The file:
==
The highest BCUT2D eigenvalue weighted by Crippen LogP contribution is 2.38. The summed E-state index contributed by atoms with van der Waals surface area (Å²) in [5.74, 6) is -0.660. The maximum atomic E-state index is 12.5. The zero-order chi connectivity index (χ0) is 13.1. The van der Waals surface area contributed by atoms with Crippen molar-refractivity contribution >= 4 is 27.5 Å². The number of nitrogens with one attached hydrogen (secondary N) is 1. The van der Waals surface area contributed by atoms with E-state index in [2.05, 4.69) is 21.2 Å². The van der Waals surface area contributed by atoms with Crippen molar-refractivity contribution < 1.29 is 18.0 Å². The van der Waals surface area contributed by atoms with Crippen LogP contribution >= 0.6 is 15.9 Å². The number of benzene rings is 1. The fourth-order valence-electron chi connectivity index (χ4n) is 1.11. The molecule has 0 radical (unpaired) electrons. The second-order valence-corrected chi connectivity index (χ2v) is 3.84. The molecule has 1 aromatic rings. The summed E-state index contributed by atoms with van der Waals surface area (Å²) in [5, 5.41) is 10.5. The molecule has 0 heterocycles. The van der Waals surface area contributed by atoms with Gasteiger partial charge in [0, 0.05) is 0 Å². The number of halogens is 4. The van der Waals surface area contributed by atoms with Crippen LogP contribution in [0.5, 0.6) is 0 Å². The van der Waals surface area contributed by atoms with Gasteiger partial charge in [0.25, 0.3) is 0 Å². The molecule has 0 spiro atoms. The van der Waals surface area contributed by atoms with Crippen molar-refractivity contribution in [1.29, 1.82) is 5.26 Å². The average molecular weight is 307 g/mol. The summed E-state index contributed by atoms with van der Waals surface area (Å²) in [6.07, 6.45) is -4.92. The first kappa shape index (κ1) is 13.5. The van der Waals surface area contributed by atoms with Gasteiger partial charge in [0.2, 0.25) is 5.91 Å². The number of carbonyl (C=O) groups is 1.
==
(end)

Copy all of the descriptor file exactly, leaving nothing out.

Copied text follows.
The highest BCUT2D eigenvalue weighted by Crippen LogP contribution is 2.38. The summed E-state index contributed by atoms with van der Waals surface area (Å²) in [5.74, 6) is -0.660. The maximum atomic E-state index is 12.5. The zero-order chi connectivity index (χ0) is 13.1. The van der Waals surface area contributed by atoms with Crippen molar-refractivity contribution >= 4 is 27.5 Å². The number of nitrogens with one attached hydrogen (secondary N) is 1. The van der Waals surface area contributed by atoms with E-state index in [2.05, 4.69) is 21.2 Å². The van der Waals surface area contributed by atoms with Crippen molar-refractivity contribution < 1.29 is 18.0 Å². The van der Waals surface area contributed by atoms with Crippen LogP contribution >= 0.6 is 15.9 Å². The number of benzene rings is 1. The fourth-order valence-electron chi connectivity index (χ4n) is 1.11. The molecule has 0 radical (unpaired) electrons. The second-order valence-corrected chi connectivity index (χ2v) is 3.84. The molecule has 1 aromatic rings. The summed E-state index contributed by atoms with van der Waals surface area (Å²) in [5, 5.41) is 10.5. The molecule has 0 heterocycles. The van der Waals surface area contributed by atoms with Gasteiger partial charge in [0, 0.05) is 0 Å². The number of halogens is 4. The van der Waals surface area contributed by atoms with Crippen LogP contribution in [0.5, 0.6) is 0 Å². The van der Waals surface area contributed by atoms with Gasteiger partial charge in [0.25, 0.3) is 0 Å². The molecule has 0 spiro atoms. The van der Waals surface area contributed by atoms with Crippen molar-refractivity contribution in [1.29, 1.82) is 5.26 Å². The average molecular weight is 307 g/mol. The summed E-state index contributed by atoms with van der Waals surface area (Å²) in [6.07, 6.45) is -4.92. The first kappa shape index (κ1) is 13.5. The van der Waals surface area contributed by atoms with Gasteiger partial charge in [0.2, 0.25) is 5.91 Å². The number of carbonyl (C=O) groups is 1.